Compare RGB values



  • I can't figure out a good way of doing this, and decided to start here to prevent any WTFiness.

    I need to compare a given RGB value (0-255, 0-255, 0-255) to a LONG list (in a DB) of RGB values and determine which is closest.

    But it has to be closest on all 3 values to really get the closest color, and this has me stumped. Any ideas?



  • I would say the quickest way would be to use the distance formula.
    So you have your color Y(r,g,b) and the color in the database D(r,g,b). To obtain your closeness value calculate the distance between them

     Dist=sqrt( (Yr-Dr)^2 + (Yg-Dg)^2 + (Yb-Db)^2 )

    You could store with each color in the database the color's distance from the origin (0,0,0) for a faster search of the database colors.

    Thsi is no way an authoratative answer just an idea.



  • This sounds like one of those problems that someone, somewhere, must have written a Ph.D. thesis or journal article on.

    If "the closest color" means as seen by a human, well, good luck.  You might have to convert the colors to HSB coordinates (hue, saturation, brightness) and give them different weights.  Pastel pink (RGB 255, 188, 188, HSB 0, 26, 100) looks closer to red (RGB 255, 0, 0, HSB 0 ,100, 100) than brownish-yellow does (RGB 255, 188, 0, HSB 44, 100, 100).

    Look through the ACM SIGGRAPH publications for starters.

     



  • Old collision-detection trick: don't bother doing square roots.  If (d1 < d2), then (d1d1 < d2d2), so you can save huge amounts of time by just comparing the sum of the squares of the component differences.



  • You may want to obtain the source to any version of X11, and look at the code of the XLookupColor function.  It does pretty much the same thing:  given a requested color, it finds the closest match in a static colormap.  X11's source is freely available.  Since XLookupColor is a fairly old function, any version of X11 will do.

    As others have said, only someone versed in colorspace theory (like the guys who wrote XLookupColor, I'm guessing) would have an informed answer.



  • I would just like to reiterate the point that the closest RBG value will not necessarily look the closest.  For an example of this compare the how much different 0,200,0 to 0,250,0 is with the different of say 50,0,0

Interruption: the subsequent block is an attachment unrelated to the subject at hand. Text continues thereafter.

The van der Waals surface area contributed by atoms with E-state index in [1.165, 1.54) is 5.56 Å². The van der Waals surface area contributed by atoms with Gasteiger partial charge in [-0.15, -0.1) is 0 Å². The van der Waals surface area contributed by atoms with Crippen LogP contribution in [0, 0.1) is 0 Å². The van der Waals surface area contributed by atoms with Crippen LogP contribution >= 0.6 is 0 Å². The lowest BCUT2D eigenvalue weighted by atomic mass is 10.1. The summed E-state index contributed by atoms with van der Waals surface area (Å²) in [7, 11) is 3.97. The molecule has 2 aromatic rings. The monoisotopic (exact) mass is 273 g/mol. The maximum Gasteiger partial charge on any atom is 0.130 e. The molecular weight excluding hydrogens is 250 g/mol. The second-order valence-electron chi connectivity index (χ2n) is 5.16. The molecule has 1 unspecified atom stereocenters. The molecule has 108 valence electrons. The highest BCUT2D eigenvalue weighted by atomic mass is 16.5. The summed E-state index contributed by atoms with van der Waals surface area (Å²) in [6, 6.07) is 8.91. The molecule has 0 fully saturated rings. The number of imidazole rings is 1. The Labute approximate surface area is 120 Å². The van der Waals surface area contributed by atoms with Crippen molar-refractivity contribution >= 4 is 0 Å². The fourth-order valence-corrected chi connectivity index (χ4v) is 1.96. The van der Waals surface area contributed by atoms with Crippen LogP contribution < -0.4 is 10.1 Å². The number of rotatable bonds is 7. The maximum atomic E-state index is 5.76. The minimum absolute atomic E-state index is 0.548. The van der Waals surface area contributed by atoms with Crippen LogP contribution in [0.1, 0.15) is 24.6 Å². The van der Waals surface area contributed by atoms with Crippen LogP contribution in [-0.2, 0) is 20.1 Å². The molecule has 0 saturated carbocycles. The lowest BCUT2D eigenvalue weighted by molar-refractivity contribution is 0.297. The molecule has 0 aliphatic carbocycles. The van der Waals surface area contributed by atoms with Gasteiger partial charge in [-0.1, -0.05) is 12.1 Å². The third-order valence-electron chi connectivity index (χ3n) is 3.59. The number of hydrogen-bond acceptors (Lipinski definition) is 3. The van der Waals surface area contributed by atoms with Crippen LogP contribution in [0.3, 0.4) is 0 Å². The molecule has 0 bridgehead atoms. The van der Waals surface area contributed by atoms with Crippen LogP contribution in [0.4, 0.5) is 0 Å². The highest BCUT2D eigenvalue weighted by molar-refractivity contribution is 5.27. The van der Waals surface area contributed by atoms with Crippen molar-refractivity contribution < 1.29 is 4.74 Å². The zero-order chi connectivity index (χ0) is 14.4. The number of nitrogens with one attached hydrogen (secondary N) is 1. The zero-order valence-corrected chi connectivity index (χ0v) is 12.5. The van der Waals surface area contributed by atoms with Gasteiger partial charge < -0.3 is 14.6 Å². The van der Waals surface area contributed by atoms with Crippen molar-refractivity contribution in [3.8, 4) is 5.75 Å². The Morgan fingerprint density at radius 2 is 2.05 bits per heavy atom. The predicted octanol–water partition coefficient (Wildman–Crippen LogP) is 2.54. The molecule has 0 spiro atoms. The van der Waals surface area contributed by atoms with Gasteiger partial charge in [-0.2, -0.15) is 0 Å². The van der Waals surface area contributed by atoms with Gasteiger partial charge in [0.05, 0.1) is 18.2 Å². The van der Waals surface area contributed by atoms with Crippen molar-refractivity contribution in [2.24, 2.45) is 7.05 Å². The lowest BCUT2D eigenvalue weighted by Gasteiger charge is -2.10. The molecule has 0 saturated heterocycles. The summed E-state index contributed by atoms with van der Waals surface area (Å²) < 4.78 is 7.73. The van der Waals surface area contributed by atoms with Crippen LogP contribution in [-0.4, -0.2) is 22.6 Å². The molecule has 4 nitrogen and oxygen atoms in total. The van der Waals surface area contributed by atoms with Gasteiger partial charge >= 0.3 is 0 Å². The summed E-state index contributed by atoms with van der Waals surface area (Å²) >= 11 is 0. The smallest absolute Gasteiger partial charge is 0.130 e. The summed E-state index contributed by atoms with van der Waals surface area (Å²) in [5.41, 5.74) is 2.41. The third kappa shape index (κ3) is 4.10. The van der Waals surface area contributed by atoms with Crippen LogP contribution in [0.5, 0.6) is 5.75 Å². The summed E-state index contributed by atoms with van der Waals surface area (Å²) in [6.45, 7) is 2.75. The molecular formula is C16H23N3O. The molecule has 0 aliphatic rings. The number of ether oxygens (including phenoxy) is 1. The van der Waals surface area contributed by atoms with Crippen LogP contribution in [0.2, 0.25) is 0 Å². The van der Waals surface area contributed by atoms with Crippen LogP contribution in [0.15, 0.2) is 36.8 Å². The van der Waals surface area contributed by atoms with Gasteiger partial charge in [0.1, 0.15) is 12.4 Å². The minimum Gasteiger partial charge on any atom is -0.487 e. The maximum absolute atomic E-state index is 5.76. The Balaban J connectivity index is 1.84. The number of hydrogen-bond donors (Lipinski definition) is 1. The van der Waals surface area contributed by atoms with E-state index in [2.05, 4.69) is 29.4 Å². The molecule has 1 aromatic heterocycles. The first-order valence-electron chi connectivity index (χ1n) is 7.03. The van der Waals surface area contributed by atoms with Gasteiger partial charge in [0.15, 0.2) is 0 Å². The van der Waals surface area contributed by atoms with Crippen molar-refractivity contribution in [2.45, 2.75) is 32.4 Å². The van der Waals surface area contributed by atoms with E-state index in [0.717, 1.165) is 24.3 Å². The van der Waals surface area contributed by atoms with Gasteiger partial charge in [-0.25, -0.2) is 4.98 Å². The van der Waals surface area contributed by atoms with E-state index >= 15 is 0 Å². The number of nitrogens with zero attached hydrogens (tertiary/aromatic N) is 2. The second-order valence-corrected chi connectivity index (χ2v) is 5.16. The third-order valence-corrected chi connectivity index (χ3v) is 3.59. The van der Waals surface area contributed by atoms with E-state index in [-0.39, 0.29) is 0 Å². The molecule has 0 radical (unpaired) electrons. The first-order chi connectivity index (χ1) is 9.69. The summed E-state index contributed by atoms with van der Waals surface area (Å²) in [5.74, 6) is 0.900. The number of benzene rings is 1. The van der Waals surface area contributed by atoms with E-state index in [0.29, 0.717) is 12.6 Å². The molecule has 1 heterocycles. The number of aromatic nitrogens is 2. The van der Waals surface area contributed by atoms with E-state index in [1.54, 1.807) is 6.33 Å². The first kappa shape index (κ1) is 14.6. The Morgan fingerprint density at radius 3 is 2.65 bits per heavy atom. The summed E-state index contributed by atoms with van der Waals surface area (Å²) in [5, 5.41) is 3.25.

NOTE:  I made up those numbers, but I know the top range of the grens starts getting really bright, something that is unique from red and blue values. 



  • [quote user="wscottp"]

    I can't figure out a good way of doing this, and decided to start here to prevent any WTFiness.

    I need to compare a given RGB value (0-255, 0-255, 0-255) to a LONG list (in a DB) of RGB values and determine which is closest.

    But it has to be closest on all 3 values to really get the closest color, and this has me stumped. Any ideas?

    [/quote]

     

    If you want closest NUMERIC rgb color value, that's simple. All we need to know if if the LONGS have the empty/unsused byte at the beginning of the word or the end.




  • With some simple first tries here, it seems that comparing them mathematically isn't too bad.

    It seems the best solution is to mathematically determine which x colors are closest, and let the user choose. A human sanity check I guess. Figuring the distance between the plotted colors is working well with the help of a human.

    My real solution might just be to buy something from http://www.easyrgb.com I found it was a great source of information (they have conversions for just about everything color related) then I found that they sell software that looks like it does exactly what I was asked to do 🙂



  • Sounds like you have several problems.  Problem 1:  what do you mean by 'close'?  It should probably mean Euclidean distance.

    Problem 2: How do you do this efficiently?  The overall problem here is the nearest neighbor search problem.  You can do better than exhaustive search by implementing a kd-tree, but that assumes that the given RGB value is variable while the long list is static (or mostly static).



  • Assuming SQL; a table with columns red, green, and blue; and input values of r, g, and b...

    If you want Euclidian distance:
    select red, green, blue from colors order by (red-r)(red-r)+(green-g)(green-g)+(blue-b)*(blue-b) limit 1;

    If you want Manhattan distance (extrapolated to three dimensions):
    select red, green, blue from colors order by abs(red-r)+abs(green-g)+abs(blue-b) limit 1;